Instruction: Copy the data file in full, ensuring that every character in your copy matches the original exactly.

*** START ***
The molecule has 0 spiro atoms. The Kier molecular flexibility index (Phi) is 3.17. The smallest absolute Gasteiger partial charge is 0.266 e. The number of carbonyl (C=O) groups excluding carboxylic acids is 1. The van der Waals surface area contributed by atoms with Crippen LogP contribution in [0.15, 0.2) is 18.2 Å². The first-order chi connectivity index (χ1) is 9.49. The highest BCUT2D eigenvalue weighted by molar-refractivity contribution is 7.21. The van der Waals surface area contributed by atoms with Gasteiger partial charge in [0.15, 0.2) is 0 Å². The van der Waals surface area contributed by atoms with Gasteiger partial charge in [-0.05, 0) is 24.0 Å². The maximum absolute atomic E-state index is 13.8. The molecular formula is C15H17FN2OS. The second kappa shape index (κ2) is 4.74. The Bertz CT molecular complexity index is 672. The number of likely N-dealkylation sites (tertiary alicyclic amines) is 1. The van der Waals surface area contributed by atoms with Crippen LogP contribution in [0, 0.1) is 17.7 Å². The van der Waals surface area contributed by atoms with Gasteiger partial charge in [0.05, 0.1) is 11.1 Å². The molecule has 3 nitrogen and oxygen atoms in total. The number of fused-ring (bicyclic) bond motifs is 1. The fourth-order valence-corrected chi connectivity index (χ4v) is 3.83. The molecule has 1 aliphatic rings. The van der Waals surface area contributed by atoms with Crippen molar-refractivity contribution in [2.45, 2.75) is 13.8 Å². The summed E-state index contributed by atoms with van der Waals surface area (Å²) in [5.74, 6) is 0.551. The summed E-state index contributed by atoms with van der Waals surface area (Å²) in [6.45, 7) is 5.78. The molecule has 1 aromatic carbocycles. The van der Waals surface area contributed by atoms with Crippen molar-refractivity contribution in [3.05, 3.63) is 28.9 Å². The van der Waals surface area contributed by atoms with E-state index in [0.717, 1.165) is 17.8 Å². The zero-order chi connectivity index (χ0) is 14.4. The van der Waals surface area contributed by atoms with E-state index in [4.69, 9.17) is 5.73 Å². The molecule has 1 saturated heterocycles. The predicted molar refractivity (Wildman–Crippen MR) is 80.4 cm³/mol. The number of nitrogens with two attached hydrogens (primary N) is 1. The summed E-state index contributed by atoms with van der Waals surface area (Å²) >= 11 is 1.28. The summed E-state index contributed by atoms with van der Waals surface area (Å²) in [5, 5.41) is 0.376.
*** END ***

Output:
The molecule has 0 spiro atoms. The Kier molecular flexibility index (Phi) is 3.17. The smallest absolute Gasteiger partial charge is 0.266 e. The number of carbonyl (C=O) groups excluding carboxylic acids is 1. The van der Waals surface area contributed by atoms with Crippen LogP contribution in [0.15, 0.2) is 18.2 Å². The first-order chi connectivity index (χ1) is 9.49. The highest BCUT2D eigenvalue weighted by molar-refractivity contribution is 7.21. The van der Waals surface area contributed by atoms with Gasteiger partial charge in [0.15, 0.2) is 0 Å². The van der Waals surface area contributed by atoms with Gasteiger partial charge in [-0.05, 0) is 24.0 Å². The maximum absolute atomic E-state index is 13.8. The molecular formula is C15H17FN2OS. The second kappa shape index (κ2) is 4.74. The Bertz CT molecular complexity index is 672. The number of likely N-dealkylation sites (tertiary alicyclic amines) is 1. The van der Waals surface area contributed by atoms with Crippen LogP contribution in [0, 0.1) is 17.7 Å². The van der Waals surface area contributed by atoms with Gasteiger partial charge in [0.05, 0.1) is 11.1 Å². The molecule has 3 nitrogen and oxygen atoms in total. The number of fused-ring (bicyclic) bond motifs is 1. The fourth-order valence-corrected chi connectivity index (χ4v) is 3.83. The molecule has 1 aliphatic rings. The van der Waals surface area contributed by atoms with Crippen molar-refractivity contribution in [2.45, 2.75) is 13.8 Å². The summed E-state index contributed by atoms with van der Waals surface area (Å²) in [5.74, 6) is 0.551. The summed E-state index contributed by atoms with van der Waals surface area (Å²) in [6.45, 7) is 5.78. The molecule has 1 aromatic carbocycles. The van der Waals surface area contributed by atoms with Crippen molar-refractivity contribution in [3.05, 3.63) is 28.9 Å². The van der Waals surface area contributed by atoms with E-state index in [0.717, 1.165) is 17.8 Å². The zero-order chi connectivity index (χ0) is 14.4. The van der Waals surface area contributed by atoms with E-state index in [4.69, 9.17) is 5.73 Å². The molecule has 1 saturated heterocycles. The predicted molar refractivity (Wildman–Crippen MR) is 80.4 cm³/mol. The number of nitrogens with two attached hydrogens (primary N) is 1. The summed E-state index contributed by atoms with van der Waals surface area (Å²) >= 11 is 1.28. The summed E-state index contributed by atoms with van der Waals surface area (Å²) in [5, 5.41) is 0.376.